Friday, August 05, 2022

By Rebecca Black, PA

An extremely rare Lalique vase is among the items from a distinguished Belfast family which are set to go under the hammer.

It is part of the contents of the historic Shakespear House in Adelaide Park in the south of the city which is also set to be sold at a later date.

The house was first designed in 1891 for J F Warden, proprietor of the Grand Opera House in the city, and was later bought by John Haslett, who was a surgeon in the Royal Army Medical Corp in 1912.

Bloomfield Auctions’ managing director Karl Bennett said he believes the Lalique vase is of the like never seen before in Ireland.

Dresses dating to the 1700s from a distinguished Belfast family are among items to be auctioned (Bloomfield Auctions/PA)

He described the full range of lots as intriguing, including family portraits, dresses dating to the 1700s and a collar and trophy from a champion greyhound.

“This house and the Haslett family, who have owned it for the past 110 years, are truly intriguing,” he said.

“The entire contents of the house are up for sale on Tuesday and will feature a number of items dating back to the 1600s including family portraits, a Masonic vase from the late 1800s, a stunning bedroom suite, dresses dating back to the 1700s and an Italian inlaid marble table that was brought back from the Grand Tour of Italy in the 1860s.

“(There is) even a silver collar and trophy that belonged to the family’s greyhound, which won a race back in 1851 at the Ballymena Coursing Club.

“Without a doubt though, the star of this sale is the Lalique vase. A very beautiful piece, this vase is extremely rare, and we don’t believe that anything like this has ever been seen in Ireland before.

“We also have a silver arts and crafts style bowl which is very eye-catching. I would estimate the vase to make between £4,000 and £6,000 and the bowl to go for £3,000 to £4,000.”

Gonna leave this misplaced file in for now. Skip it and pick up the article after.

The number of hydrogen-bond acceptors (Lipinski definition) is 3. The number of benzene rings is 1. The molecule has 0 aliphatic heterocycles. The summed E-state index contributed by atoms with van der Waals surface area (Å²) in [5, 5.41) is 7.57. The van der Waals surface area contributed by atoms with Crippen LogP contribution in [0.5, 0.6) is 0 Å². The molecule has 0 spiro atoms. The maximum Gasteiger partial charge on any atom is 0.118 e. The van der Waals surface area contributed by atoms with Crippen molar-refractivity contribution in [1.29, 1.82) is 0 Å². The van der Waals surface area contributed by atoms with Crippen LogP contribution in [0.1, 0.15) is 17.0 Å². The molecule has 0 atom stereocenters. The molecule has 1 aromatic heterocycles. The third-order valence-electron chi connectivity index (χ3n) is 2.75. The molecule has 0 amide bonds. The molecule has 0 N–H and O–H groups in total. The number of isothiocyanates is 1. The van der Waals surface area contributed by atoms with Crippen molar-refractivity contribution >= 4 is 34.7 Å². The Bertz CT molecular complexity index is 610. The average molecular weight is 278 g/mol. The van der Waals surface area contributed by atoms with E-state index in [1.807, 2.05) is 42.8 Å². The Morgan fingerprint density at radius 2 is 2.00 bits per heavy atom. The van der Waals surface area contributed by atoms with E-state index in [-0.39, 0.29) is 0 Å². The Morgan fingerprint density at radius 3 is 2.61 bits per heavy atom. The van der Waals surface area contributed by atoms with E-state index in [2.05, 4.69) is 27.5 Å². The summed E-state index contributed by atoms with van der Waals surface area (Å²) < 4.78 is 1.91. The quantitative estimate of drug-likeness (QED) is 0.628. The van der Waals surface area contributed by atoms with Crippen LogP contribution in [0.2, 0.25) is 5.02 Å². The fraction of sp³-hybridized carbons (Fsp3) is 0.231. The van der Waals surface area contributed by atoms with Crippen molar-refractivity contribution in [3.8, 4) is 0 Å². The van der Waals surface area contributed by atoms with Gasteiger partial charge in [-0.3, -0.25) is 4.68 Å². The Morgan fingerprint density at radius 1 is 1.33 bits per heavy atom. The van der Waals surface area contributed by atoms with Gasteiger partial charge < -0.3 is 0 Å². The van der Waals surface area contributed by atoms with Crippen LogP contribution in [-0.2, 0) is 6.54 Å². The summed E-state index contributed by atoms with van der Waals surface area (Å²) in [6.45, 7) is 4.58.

Furniture is among the items set to go under the hammer (Bloomfield Auctions/PA)

The Haslett family held a number of influential roles, including the Rev Henry Haslett, who became the Minister of the Presbyterian Church in Castlereagh, was best friends with Samuel Cooke, the founder of May Street Church and whose statue stands outside Belfast Academical Institute.

Mr Bennett said: “It is believed that the Rev Henry penned his sermons on a settee in Shakespear House – which also features in Tuesday’s sale.”

Brothers John Wilson Haslett and Sir James Horner Haslett founded a wholesale grocery business named J & J Haslett which was later sold to the Mace group of businesses in the 1990s.

Sir James Haslett went on to become an MP for Belfast West in the UK Parliament from 1885 to 1886 and then became Mayor of Belfast in 1887, the same year he was knighted. Sir James’ statute currently stands outside Belfast City Hall.

Mr Bennett added: “It’s not unreasonable to suggest that the Haslett family have helped to mould the lives we live today.

“They were very interesting and the entire contents of their house hold some incredible history as well as some beautiful pieces.

“This sale is perfect for someone who enjoys collecting antiques or even someone who has an interest in local history.”

The entire contents of the house will be sold on Tuesday at Bloomfield Auctions in East Belfast, with bidding taking place in person and online.

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